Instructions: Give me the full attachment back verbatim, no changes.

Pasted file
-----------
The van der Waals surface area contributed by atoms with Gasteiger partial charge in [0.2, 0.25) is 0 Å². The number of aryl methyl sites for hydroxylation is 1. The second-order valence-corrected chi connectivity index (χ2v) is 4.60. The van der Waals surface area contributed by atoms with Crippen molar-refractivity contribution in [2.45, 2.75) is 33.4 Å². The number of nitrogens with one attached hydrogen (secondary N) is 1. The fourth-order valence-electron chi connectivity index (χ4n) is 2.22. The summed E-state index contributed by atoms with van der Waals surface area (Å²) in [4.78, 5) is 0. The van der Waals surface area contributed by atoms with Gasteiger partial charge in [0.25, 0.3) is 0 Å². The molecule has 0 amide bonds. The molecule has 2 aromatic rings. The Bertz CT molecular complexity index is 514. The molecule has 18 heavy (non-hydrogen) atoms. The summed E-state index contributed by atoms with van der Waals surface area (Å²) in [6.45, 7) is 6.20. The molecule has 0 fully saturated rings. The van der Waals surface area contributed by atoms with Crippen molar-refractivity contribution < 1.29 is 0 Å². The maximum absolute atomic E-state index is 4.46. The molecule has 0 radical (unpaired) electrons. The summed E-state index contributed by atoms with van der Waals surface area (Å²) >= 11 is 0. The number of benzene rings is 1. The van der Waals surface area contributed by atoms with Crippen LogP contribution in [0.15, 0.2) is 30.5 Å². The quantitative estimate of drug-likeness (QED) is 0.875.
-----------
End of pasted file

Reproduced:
The van der Waals surface area contributed by atoms with Gasteiger partial charge in [0.2, 0.25) is 0 Å². The number of aryl methyl sites for hydroxylation is 1. The second-order valence-corrected chi connectivity index (χ2v) is 4.60. The van der Waals surface area contributed by atoms with Crippen molar-refractivity contribution in [2.45, 2.75) is 33.4 Å². The number of nitrogens with one attached hydrogen (secondary N) is 1. The fourth-order valence-electron chi connectivity index (χ4n) is 2.22. The summed E-state index contributed by atoms with van der Waals surface area (Å²) in [4.78, 5) is 0. The van der Waals surface area contributed by atoms with Gasteiger partial charge in [0.25, 0.3) is 0 Å². The molecule has 0 amide bonds. The molecule has 2 aromatic rings. The Bertz CT molecular complexity index is 514. The molecule has 18 heavy (non-hydrogen) atoms. The summed E-state index contributed by atoms with van der Waals surface area (Å²) in [6.45, 7) is 6.20. The molecule has 0 fully saturated rings. The van der Waals surface area contributed by atoms with Crippen molar-refractivity contribution < 1.29 is 0 Å². The maximum absolute atomic E-state index is 4.46. The molecule has 0 radical (unpaired) electrons. The summed E-state index contributed by atoms with van der Waals surface area (Å²) >= 11 is 0. The number of benzene rings is 1. The van der Waals surface area contributed by atoms with Crippen LogP contribution in [0.15, 0.2) is 30.5 Å². The quantitative estimate of drug-likeness (QED) is 0.875.